The alloy’s main advantage is the fact that the precious metal can be molded into jewellery much easier. Secondly, an alloy enables the creation of different shades of gold. By adding further metals to pure gold, its original colour changes. The classic is the so-called yellow-gold. It consists of 75 % fine gold, 12,5 % silver as well as 12,5 % copper and is characterized – as its name suggests – by its yellowish golden colour. The higher the percentage of copper compared to the percentage of silver, the more reddish coloured 18k gold will result. For a whiter colour, a higher percentage of white metals will be added. Usually palladium, nickel and tin.
18k gold and its different colour nuances:
- Yellow gold
- Orange gold
- Rose gold
- Red gold
- White gold
What value does 18k yellow-gold have?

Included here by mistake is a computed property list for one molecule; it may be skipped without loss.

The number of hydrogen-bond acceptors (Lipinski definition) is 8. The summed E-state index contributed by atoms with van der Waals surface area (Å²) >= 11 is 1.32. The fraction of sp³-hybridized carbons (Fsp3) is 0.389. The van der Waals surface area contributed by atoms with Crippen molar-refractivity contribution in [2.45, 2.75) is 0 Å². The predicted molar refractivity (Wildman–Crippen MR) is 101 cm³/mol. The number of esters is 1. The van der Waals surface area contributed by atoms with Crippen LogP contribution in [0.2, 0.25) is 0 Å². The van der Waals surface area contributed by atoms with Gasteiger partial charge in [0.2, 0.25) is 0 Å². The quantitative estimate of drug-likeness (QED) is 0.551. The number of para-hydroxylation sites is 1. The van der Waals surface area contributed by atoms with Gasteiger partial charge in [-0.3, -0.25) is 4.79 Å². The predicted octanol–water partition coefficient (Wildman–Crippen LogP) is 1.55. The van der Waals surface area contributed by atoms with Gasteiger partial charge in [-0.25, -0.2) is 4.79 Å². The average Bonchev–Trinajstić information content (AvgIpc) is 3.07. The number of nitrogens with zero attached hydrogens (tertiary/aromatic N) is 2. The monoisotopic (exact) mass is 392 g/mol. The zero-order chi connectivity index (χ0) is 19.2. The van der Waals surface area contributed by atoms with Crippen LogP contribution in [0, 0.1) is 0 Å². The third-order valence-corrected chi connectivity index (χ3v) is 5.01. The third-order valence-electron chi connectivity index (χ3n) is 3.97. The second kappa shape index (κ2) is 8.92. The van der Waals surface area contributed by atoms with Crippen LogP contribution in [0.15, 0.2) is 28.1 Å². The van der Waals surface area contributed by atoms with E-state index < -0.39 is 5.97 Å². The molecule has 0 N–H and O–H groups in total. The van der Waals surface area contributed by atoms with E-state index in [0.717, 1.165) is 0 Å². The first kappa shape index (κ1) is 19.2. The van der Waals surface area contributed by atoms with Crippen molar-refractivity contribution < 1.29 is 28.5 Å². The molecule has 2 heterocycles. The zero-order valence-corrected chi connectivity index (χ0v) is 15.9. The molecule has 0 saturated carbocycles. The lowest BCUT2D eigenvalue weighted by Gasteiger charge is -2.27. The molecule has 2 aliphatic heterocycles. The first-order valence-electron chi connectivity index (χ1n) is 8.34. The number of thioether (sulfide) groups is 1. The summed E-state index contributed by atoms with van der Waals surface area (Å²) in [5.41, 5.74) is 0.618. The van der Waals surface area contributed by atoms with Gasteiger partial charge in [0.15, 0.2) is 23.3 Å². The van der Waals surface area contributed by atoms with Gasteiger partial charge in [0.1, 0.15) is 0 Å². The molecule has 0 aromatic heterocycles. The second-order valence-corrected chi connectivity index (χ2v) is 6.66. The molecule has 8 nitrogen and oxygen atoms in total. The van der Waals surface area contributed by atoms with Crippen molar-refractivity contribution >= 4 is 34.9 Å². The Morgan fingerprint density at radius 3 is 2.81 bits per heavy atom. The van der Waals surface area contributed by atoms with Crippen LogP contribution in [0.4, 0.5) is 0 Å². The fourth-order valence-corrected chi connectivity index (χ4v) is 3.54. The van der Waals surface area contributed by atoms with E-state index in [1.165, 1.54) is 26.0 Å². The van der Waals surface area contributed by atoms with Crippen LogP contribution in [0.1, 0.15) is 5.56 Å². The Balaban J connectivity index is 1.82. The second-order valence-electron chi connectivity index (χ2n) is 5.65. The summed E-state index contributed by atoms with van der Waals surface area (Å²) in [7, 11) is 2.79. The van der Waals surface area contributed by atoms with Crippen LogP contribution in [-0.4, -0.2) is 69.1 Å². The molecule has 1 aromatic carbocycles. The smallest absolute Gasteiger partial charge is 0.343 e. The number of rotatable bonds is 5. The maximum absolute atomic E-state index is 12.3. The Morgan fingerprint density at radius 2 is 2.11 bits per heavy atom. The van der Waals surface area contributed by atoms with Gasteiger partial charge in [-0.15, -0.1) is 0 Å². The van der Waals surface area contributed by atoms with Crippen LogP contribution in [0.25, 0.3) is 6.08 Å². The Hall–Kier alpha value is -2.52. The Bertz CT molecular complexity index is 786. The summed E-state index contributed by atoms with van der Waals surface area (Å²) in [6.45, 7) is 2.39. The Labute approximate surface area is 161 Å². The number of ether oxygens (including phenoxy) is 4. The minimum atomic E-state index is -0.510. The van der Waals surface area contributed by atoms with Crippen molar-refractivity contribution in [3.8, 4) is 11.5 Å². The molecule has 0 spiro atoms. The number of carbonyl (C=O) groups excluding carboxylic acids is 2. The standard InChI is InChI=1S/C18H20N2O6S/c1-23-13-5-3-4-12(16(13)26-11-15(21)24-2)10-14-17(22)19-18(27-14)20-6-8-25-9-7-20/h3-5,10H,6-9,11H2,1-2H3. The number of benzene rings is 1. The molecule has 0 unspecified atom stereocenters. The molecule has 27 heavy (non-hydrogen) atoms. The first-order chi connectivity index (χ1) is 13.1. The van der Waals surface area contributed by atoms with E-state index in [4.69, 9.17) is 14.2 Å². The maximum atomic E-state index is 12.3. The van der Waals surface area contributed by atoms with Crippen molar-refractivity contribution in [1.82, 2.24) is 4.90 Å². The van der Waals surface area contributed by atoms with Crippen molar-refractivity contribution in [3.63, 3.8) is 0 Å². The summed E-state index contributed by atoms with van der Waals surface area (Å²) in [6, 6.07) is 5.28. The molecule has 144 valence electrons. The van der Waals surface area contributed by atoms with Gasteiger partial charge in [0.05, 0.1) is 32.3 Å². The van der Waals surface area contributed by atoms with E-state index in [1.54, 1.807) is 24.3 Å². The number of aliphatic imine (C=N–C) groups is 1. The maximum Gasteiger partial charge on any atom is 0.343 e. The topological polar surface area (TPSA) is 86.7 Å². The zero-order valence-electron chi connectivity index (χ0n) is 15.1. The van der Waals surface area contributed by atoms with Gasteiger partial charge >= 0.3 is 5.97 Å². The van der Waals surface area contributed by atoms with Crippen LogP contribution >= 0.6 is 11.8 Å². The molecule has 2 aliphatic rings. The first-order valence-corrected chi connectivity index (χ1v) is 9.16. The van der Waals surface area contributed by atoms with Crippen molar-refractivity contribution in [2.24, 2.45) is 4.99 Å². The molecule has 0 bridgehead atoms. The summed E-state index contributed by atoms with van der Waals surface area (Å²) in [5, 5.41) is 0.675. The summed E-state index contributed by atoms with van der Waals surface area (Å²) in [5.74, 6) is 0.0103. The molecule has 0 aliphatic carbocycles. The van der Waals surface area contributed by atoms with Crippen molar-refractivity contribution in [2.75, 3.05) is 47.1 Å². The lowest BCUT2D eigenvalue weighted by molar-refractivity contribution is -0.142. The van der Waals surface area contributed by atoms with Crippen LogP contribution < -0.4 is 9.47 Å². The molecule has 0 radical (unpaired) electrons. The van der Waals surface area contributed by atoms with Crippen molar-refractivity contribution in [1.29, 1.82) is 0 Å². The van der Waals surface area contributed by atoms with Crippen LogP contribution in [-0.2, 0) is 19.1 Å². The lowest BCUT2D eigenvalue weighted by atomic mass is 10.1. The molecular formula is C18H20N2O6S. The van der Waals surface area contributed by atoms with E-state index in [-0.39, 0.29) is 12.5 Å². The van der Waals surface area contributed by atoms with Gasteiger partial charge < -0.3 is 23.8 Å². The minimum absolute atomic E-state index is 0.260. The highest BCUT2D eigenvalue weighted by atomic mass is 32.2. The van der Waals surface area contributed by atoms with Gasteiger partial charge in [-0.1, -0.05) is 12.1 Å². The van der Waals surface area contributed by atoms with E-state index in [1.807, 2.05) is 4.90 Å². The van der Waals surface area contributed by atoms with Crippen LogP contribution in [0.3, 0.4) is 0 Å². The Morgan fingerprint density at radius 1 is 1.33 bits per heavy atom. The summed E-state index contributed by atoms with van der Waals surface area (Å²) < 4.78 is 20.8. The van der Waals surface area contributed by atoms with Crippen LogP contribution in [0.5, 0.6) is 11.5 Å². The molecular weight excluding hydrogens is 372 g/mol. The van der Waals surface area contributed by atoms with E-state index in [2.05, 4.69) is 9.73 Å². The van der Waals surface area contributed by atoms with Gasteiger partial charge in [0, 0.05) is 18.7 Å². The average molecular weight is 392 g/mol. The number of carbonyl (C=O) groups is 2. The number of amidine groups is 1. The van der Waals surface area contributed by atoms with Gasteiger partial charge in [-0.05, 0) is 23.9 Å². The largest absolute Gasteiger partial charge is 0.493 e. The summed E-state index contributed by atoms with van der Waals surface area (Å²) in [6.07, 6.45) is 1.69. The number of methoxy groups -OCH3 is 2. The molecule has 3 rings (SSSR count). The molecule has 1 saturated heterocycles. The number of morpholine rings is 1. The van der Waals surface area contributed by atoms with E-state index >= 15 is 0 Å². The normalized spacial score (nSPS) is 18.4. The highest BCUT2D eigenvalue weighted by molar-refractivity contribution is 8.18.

The yellow, shimmery metal has been fascinating people for thousands of years. They appreciated its uniqueness and attributed value to it accordingly. For example, by creating ritual objects as well as jewellery. In the 6th century B.C., the precious metal became a means of payment – in the form of gold coins. Nowadays, gold is an investment that is deposited in many central banks all over the world as a reserve asset. The metal is being traded in its purest form or as an alloy. Supply and demand determine the price of 18k yellow-gold. The latter can always change, which is why one always refers to the current gold price.
A rare precious metal – gold and its occurrence on earth